An article by Eleanor Kennedy published on Transparency International’s blog highlights how the lack of efforts to protect whistleblowers, associated with cultural and social elements, remains an important obstacle to fighting corruption in Central America.
The author mentions that the social and political context in many countries in the region creates significant disincentives to potential whistleblowers, especially due to the prevalence of violence and organized crime, which create real threats to the lives of individuals willing to reveal corruption and wrongdoing. Cases of whistleblowers who are threatened and intimidated by criminals are not uncommon.
This issue was addressed at the Central American and Dominican Republican Forum for Transparency, where many civil society representatives pointed out that commitments to protect whistleblowers deriving from the Inter-American Convention against Corruption were not being satisfactorily met by many governments in the region.
Participants at the event produced a series of recommendations, including concerns about effectively protecting the identity of whistleblowers, creating legislation applicable both to the public and the private sectors and extending protection to witnesses and victims as well, among other things. The need to associate such measures to efforts to strengthen a culture of whistleblowing and the establishment of adequate structures for whistleblower protection was also stressed at the event.
Another article published on the blog, by Anja Osterhaus, calls attention to the fact that lack of adequate whistleblower protection still remains a weakness in many developed countries as well. In a recent case in Germany, a nurse uncovered mistreatment of elderly patients and was later fired by her employer. When she later tried to sue the company, she realized that the entire German legal system did not have any provision to protect her from losing her job. Weak mechanisms to enforce protection of whistleblowers are also the case in other European countries.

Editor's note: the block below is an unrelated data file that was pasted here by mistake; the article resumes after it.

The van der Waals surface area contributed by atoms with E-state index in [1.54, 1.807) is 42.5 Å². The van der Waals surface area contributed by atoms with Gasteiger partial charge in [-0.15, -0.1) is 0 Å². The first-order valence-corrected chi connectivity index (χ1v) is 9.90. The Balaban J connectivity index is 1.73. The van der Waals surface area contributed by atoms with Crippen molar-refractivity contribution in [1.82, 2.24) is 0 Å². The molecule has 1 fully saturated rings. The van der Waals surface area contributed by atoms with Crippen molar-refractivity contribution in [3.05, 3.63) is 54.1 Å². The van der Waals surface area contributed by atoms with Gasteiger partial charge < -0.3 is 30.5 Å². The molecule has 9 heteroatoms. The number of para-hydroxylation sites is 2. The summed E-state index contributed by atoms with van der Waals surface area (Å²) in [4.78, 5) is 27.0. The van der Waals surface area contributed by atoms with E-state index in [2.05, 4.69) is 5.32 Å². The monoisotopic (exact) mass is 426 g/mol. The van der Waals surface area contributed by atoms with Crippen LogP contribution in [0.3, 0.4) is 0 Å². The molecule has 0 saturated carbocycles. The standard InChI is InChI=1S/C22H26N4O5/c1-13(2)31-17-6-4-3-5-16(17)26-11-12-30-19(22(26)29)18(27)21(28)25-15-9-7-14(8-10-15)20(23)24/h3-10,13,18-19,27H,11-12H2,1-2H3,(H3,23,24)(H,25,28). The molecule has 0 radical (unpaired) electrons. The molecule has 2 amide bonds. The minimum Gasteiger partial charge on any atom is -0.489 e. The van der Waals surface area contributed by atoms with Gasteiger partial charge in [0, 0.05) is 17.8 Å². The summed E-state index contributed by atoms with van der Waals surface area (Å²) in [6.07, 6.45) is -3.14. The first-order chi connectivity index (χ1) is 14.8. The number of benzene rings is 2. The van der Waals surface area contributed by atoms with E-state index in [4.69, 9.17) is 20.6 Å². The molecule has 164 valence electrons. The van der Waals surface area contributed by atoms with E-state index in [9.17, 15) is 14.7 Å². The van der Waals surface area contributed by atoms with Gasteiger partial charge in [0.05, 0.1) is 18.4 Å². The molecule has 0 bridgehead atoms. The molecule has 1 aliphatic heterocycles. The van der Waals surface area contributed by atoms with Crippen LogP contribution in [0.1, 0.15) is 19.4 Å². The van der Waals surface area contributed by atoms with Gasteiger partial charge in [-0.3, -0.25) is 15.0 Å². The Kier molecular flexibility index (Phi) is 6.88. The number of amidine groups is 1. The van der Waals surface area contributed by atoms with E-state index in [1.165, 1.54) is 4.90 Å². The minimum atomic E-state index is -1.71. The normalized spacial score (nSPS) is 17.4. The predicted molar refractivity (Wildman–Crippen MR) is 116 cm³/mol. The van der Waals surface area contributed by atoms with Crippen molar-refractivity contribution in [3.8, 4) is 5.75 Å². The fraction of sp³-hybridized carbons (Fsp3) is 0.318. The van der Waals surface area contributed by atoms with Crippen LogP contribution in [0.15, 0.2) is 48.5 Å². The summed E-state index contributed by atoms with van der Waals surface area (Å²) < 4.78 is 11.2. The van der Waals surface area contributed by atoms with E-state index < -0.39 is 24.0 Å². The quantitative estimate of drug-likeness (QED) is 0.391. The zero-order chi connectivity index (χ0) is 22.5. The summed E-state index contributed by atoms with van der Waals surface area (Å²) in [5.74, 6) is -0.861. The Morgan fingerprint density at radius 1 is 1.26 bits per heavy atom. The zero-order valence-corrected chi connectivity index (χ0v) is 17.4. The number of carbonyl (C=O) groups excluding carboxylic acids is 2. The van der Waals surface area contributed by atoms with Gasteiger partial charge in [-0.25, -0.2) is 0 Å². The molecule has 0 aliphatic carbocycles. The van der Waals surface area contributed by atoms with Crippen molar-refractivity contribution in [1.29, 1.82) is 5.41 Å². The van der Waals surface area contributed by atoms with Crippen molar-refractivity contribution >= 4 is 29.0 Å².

However, a recent positive development was the commitment by G20 countries to implement more comprehensive whistleblower protection legislation following a compendium of best practices and guidelines drafted by the OECD. The concern that remain is whether this commitment will be fulfilled and stronger measures to protect whistleblowers will be effectively implemented by the countries.
Read the articles “Blowing the whistle in Central America: not as easy as it sounds” and “German nurse shows need for G20 check-up” on blog.transparency.org. The picture featured above is from cpsu.org.au.